Finally we passed someone coming down who said that it was only another 30 minutes and, most importantly, that the azaleas were still blooming at the top! With renewed energy we charged forward along a thin, grass-lined trail that offered glimpses of blue sky ahead. Off to the left I spotted a couple of bright orange azaleas blooming in an open, sunny area.


Reaching the top was a surprise - at first I wasn't sure if the area was the top. A red azalea was the first one that I saw and then there were more ... and more. Many were standalone shrubs (see first picture) but others were engulfed in blueberry bushes. I had read about how the park service is hacking down blueberries (and blackberries) to keep them from overtaking the azaleas. We tried to help the cause by eating some of the ripe ones!

Blueberries surround this azalea

Trees on top included oaks, pines and even a serviceberry (Amelanchier); all were rather stunted and shaped by the wind. There were many different grasses, blackberries, and the bright yellow blooms of Blue Ridge St. John's wort (Hypericum mitchellianum). Of course the views are amazing, and you feel like you're on top of the world!


Thanks to my husband for volunteering to go along even though he knew it would be a long and difficult hike. We arrived at the parking area at 9:20 am and reached the bald at 1:15 pm (stopping for lunch around 11). The trip back down was a little quicker - perhaps just under 3 hours. In the end it was a great adventure on a well-maintained trail with a happy ending.

Almost at the top and the photographer lags behind


Sunday, July 1, 2012

Great Laurel - Rhododendron maximum

It was a treat to be in the mountains this past week during the peak bloom time for great laurel, Rhododendron maximum. Usually I visit the mountains in the spring for wildflower viewing or during the fall for foliage, so being here in late June is different. The June flowering plants are a modest group compared to the spring show, but the great laurel is amazing this time of year and it is putting on a great show.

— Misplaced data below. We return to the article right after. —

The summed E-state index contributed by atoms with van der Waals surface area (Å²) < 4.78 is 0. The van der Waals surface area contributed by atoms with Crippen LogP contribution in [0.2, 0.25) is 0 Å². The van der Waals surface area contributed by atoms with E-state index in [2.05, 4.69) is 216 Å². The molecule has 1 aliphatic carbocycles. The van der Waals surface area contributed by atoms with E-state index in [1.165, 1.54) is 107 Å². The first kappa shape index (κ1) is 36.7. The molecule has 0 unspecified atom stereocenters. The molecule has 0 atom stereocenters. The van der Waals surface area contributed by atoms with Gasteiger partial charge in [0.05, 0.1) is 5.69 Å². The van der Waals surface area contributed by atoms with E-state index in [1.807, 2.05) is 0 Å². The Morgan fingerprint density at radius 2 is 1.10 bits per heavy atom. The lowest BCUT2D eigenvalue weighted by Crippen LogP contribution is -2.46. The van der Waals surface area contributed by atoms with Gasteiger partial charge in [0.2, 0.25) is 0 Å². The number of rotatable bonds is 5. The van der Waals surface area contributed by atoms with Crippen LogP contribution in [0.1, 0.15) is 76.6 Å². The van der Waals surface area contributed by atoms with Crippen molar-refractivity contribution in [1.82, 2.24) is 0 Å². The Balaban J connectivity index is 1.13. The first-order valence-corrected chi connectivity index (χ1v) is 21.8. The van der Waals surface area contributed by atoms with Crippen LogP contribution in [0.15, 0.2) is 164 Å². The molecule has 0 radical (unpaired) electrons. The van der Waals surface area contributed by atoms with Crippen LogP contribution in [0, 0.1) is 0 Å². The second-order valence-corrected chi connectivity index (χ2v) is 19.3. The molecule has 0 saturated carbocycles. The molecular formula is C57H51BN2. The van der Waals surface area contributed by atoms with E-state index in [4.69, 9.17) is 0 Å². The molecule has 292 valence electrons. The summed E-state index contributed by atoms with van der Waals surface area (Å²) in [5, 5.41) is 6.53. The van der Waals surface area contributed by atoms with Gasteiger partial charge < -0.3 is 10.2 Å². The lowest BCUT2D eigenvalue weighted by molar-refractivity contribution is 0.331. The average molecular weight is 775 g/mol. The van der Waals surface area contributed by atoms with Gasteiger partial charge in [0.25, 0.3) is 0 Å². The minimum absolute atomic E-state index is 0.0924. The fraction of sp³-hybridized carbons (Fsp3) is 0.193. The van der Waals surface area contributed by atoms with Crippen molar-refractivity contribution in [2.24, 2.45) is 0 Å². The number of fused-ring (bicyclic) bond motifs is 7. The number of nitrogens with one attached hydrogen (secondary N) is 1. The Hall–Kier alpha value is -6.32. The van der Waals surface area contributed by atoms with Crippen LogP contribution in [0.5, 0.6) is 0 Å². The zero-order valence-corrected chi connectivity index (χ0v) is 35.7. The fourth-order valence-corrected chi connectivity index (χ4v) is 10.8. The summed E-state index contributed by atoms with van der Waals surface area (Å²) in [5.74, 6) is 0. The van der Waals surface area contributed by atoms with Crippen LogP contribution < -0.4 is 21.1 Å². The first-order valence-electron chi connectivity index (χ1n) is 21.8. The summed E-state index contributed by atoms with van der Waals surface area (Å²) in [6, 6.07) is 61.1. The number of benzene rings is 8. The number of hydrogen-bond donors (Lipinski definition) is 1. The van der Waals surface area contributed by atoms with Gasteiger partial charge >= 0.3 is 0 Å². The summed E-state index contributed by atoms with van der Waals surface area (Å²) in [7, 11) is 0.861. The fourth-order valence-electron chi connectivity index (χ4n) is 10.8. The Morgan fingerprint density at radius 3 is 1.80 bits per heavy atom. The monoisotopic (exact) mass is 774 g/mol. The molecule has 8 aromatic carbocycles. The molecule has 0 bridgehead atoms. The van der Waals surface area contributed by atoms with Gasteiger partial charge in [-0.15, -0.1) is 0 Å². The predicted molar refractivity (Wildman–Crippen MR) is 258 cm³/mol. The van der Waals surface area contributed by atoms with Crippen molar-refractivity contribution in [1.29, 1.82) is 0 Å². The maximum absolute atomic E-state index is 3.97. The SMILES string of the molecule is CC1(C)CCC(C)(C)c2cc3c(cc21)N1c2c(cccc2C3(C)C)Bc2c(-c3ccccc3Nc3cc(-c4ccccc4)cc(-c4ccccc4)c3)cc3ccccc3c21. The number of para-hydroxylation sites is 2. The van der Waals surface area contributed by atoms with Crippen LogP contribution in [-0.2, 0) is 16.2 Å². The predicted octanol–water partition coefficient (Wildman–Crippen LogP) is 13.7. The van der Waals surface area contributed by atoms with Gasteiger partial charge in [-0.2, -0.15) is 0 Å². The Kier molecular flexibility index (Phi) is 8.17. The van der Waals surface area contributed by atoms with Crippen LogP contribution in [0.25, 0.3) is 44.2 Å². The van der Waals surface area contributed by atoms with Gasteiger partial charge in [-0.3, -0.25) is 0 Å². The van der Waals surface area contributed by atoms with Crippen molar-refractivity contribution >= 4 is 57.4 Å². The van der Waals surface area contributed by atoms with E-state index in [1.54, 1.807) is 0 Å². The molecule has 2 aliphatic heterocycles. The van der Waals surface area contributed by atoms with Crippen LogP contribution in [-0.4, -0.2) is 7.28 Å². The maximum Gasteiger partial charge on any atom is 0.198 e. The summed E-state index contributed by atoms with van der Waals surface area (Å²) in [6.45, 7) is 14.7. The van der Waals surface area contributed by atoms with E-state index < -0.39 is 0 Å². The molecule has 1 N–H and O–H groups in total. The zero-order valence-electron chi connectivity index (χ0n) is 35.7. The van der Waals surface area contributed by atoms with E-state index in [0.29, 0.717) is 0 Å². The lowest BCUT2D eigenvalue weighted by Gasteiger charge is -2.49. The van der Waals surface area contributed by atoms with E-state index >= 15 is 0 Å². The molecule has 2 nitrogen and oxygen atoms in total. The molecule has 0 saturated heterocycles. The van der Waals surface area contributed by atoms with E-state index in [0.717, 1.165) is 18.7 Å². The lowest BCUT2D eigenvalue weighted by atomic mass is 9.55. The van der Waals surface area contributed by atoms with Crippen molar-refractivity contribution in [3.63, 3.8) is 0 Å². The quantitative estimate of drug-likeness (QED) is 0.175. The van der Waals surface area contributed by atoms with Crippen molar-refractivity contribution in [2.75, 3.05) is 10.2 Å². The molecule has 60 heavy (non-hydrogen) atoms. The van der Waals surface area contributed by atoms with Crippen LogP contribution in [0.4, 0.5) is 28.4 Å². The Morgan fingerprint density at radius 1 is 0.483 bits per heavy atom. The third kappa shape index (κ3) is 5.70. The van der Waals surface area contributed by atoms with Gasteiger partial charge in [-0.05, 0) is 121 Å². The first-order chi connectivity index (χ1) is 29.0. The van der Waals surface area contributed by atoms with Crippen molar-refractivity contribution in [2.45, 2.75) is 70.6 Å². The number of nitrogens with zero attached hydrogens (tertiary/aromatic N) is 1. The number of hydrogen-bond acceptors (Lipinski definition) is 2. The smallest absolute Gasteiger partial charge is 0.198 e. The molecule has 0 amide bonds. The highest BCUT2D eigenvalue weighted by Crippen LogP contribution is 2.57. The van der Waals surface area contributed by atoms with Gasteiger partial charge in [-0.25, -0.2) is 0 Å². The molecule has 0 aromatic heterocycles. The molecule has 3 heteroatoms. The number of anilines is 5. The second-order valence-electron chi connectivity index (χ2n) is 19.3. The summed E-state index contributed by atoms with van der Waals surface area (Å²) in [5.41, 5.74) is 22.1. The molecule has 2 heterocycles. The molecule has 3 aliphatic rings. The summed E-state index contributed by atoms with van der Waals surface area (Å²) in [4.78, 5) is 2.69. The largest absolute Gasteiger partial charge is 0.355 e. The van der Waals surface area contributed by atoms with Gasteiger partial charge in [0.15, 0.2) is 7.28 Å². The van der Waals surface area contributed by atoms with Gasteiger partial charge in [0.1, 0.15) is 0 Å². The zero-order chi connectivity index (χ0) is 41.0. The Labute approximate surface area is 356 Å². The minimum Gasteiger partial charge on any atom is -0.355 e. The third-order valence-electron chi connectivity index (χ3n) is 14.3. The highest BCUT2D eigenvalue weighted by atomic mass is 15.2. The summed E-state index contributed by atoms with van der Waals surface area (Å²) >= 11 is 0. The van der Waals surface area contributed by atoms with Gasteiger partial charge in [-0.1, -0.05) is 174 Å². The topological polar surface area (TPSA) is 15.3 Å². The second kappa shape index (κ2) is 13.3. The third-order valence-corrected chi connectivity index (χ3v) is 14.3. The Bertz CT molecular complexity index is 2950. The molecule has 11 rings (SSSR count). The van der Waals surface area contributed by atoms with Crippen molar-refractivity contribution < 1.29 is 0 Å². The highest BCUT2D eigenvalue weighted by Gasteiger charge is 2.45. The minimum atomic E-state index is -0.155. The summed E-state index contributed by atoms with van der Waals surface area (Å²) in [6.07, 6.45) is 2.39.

Great laurel, Rhododendron maximum


Our summer vacation this year was in Gatlinburg, TN which is on the edge of the Smoky Mountains. From the moment we drove into Great Smoky Mountains National Park from Cherokee, NC it was apparent that we were in for a treat. Rhododendron maximum is a dominant part of the plant community in much of the park, particularly along the drive through. Any other time of year it is a thick tangle of undergrowth, a tall gangly shrub with long, leathery leaves that droop and curl during freezing weather. Come June and July, these shrubs light up the forest with millions of large white bell-shaped flowers held in clusters on branch tips and scattered on the forest floor when they drop. Now that they are blooming, one realizes just HOW prevalent this plant is!

The blooms of Rhododendron maximum really light up the forest


Great laurel is native to much of the eastern part of the US; the range spans from Georgia to Maine and it is most common in the mountainous parts of that range where it can grow up to 40 feet tall. It does produce seed in capsules, but much of it's growth occurs through root sprouting. It tends to create large colonies where it grows, outcompeting other plants and creating a closed canopy with very little undergrowth - including its own seedlings! In many areas I saw thick carpets of low growing groundcovers like Galax urceolata and partridgeberry (Mitchella repens) on the sunny edges of the thickets. A taller herbaceous layer of ferns, Solomon's plume (Maianthemum racemosum) and violets (Viola spp.) was evident as well.

Pink form of Rhododendron maximum

While blooms are usually white, the buds before they open are pinkish and occasionally we would find open blooms that retained a pink blush. That is the nature of nature, of course, that color forms may vary and even some reddish forms have been found and used to create cultivars.




 
Of note: According to the website, http://www.rosebay.org/chapterweb/specmax.htm, "The confusing names 'Maximum Roseum' and 'Maximum Album' are both most likely R. ponticum hybrids that probably do not contain any R. maximum."


Rhododendron catawbiense


This is not the only evergreen Rhododendron in the park, and I was fortunate to find a few last blooms of Rhododendron catawbiense at high elevations (around 5000 feet) near the top of the Alum Cave Bluff trail. This shrub is normally found at higher elevations and is at peak bloom time earlier than the great laurel.